NPP Taunts NDC With Akufo-Addo’s Appointed Supreme Court Judges

The incessant calls on the National Democratic Congress (NDC) by members of the governing New Patriotic Party (NPP), the media, religious bodies, civil society organizations and individuals, to head to the Supreme Court, if the opposition party and its presidential candidate, John Dramani Mahama, feel cheated in the just ended December 7, general election.

Interestingly, even before the NDC decides on whether or not to look in the direction of the Supreme Court, NPP elements are busy dangling the list of Supreme Court judges appointed by President Akufo-Addo, bringing to mind claim from certain lawyers and quarters that judgments at the court are usually influenced by those who appointed the judges.

Many, including the Ghana Pentecostal Church, Vice-president of policy think tank IMANI-Africa, Kofi Bentsil, the immediate past Chairman of the National Peace Council, Prof. Emmanuel Asante, lawyer and member of the Council of State, Sam Okudzeto and journalists like Kweku Baako jnr, have all joined the call, insisting the NDC, which is alleging thievery in the election, to proceed to court, instead of demonstrating and creating tension in the country.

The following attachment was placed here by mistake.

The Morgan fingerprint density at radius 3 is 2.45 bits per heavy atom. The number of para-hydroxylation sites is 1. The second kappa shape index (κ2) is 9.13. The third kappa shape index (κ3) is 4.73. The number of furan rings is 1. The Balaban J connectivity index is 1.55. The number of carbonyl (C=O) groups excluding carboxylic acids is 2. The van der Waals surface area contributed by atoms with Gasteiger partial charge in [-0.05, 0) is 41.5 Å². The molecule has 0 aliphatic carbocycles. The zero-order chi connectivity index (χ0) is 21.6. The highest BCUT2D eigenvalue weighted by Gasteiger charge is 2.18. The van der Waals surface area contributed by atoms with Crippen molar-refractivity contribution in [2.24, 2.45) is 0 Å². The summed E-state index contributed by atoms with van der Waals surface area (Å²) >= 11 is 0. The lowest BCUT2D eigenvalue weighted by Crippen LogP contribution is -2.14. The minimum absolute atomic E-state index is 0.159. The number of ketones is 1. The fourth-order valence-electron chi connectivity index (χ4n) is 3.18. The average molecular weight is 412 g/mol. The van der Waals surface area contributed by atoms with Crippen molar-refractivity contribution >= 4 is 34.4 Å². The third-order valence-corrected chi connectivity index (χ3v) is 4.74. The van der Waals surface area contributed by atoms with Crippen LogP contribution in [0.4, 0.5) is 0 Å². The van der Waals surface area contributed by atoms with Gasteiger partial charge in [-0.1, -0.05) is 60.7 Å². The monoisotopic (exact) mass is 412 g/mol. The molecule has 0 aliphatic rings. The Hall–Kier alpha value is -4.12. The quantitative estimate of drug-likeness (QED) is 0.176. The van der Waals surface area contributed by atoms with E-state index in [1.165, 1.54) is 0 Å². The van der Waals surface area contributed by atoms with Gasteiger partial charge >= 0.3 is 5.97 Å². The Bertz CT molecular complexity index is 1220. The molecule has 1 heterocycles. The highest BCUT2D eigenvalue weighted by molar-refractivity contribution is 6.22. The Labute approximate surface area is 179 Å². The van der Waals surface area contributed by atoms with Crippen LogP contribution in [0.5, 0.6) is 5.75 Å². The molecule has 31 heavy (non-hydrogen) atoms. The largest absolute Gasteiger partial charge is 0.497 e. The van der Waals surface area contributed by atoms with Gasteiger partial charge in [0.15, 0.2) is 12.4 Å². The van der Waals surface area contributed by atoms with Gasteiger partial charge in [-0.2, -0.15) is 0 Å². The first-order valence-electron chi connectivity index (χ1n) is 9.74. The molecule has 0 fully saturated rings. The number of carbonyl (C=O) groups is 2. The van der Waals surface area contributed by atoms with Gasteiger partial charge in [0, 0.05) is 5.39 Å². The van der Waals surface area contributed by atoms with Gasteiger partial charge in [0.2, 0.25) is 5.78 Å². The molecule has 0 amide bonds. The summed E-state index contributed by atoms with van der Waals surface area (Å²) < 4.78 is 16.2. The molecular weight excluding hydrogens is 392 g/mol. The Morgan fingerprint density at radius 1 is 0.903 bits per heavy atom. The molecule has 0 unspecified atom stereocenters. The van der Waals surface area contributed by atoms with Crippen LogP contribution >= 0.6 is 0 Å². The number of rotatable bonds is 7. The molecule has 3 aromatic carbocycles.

Under four years, President Akufo-Addo, has appointed not less than 80 judges to the various courts, including the Supreme Court.

Out of 17 judges at the Supreme Court currently, the sitting President, has appointed 11, while former President John Mahama and former President John Kufuor, appointed just two and four respectively.

Late Presidents Jerry Rawlings and Prof Atta Mills, both of them NDC, have none left on the bench. Justice Nasiru Sulemana Gbadegbe, the last of Mills’ appointee, went on retirement about a month ago.

But the attitude of the NPP elements, who have since flooded every some media platform with the list of the Supreme Court judges, is as if President Akufo-Addo, made the appointments for a moment like this.

Issues such as the ousting of the former Chairperson of the Electoral Commission (EC) Charlotte Osei, closure of opposition radio stations, formation and training of party militia groups.

Ahead of last week’s election, the current Chief Justice (CJ), Justice Anin Yeboah, who was appointed by ex-President John Agyekum Kufuor, announced that in the event that there is any electoral dispute emerging from the process, the aggrieved party, will have only 21 days to file their case and some 48 days to have it determined by the Supreme Court.

The directive last month, came some seven years after the NPP hauled the NDC, the EC and Kwadwo Afari-Djan to the Supreme Court in its election petition that took some eight months to be determined.

The NPP in that regard is seeing this election dispute as an opportunity for the Supreme Court to pay the NDC back by ensuring that it does not get justice regardless of the evidence it may present to the court.

Some pertinent questions emerging on the back of the CJ’s directive is, how the NDC under 21 days, is going to gather and peruse all the documents from across the 275 constituencies in the 16 regions, including the various Pink Sheets, before coming to the final conclusion that, it has enough evidence to proceed to court or not.